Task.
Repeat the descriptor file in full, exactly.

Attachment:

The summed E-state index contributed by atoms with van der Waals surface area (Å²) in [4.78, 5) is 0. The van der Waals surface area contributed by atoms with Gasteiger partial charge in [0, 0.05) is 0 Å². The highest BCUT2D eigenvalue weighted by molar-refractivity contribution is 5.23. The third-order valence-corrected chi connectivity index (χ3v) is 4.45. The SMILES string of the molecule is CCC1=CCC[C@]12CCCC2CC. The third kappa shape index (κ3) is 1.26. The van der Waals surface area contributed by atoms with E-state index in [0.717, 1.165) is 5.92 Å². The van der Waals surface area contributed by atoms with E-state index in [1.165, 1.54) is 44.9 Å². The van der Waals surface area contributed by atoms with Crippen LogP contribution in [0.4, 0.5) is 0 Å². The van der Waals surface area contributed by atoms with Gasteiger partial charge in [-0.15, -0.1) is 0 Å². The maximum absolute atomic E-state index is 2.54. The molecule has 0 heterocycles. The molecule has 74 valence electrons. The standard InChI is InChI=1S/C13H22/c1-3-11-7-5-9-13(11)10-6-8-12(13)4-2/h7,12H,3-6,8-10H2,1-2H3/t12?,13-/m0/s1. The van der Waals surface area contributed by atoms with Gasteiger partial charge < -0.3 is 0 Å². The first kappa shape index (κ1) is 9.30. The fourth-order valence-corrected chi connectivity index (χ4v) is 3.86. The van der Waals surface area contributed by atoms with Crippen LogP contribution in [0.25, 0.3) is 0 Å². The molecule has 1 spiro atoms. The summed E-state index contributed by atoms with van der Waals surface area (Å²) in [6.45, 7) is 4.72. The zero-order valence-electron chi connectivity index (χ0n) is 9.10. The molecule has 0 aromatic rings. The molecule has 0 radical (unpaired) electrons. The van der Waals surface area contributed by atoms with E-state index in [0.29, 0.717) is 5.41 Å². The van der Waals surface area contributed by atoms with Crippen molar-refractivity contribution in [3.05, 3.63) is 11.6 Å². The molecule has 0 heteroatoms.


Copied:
The summed E-state index contributed by atoms with van der Waals surface area (Å²) in [4.78, 5) is 0. The van der Waals surface area contributed by atoms with Gasteiger partial charge in [0, 0.05) is 0 Å². The highest BCUT2D eigenvalue weighted by molar-refractivity contribution is 5.23. The third-order valence-corrected chi connectivity index (χ3v) is 4.45. The SMILES string of the molecule is CCC1=CCC[C@]12CCCC2CC. The third kappa shape index (κ3) is 1.26. The van der Waals surface area contributed by atoms with E-state index in [0.717, 1.165) is 5.92 Å². The van der Waals surface area contributed by atoms with E-state index in [1.165, 1.54) is 44.9 Å². The van der Waals surface area contributed by atoms with Crippen LogP contribution in [0.4, 0.5) is 0 Å². The van der Waals surface area contributed by atoms with Gasteiger partial charge in [-0.15, -0.1) is 0 Å². The maximum absolute atomic E-state index is 2.54. The molecule has 0 heterocycles. The molecule has 74 valence electrons. The standard InChI is InChI=1S/C13H22/c1-3-11-7-5-9-13(11)10-6-8-12(13)4-2/h7,12H,3-6,8-10H2,1-2H3/t12?,13-/m0/s1. The van der Waals surface area contributed by atoms with Gasteiger partial charge < -0.3 is 0 Å². The first kappa shape index (κ1) is 9.30. The fourth-order valence-corrected chi connectivity index (χ4v) is 3.86. The van der Waals surface area contributed by atoms with Crippen LogP contribution in [0.25, 0.3) is 0 Å². The molecule has 1 spiro atoms. The summed E-state index contributed by atoms with van der Waals surface area (Å²) in [6.45, 7) is 4.72. The zero-order valence-electron chi connectivity index (χ0n) is 9.10. The molecule has 0 aromatic rings. The molecule has 0 radical (unpaired) electrons. The van der Waals surface area contributed by atoms with E-state index in [0.29, 0.717) is 5.41 Å². The van der Waals surface area contributed by atoms with Crippen molar-refractivity contribution in [3.05, 3.63) is 11.6 Å². The molecule has 0 heteroatoms.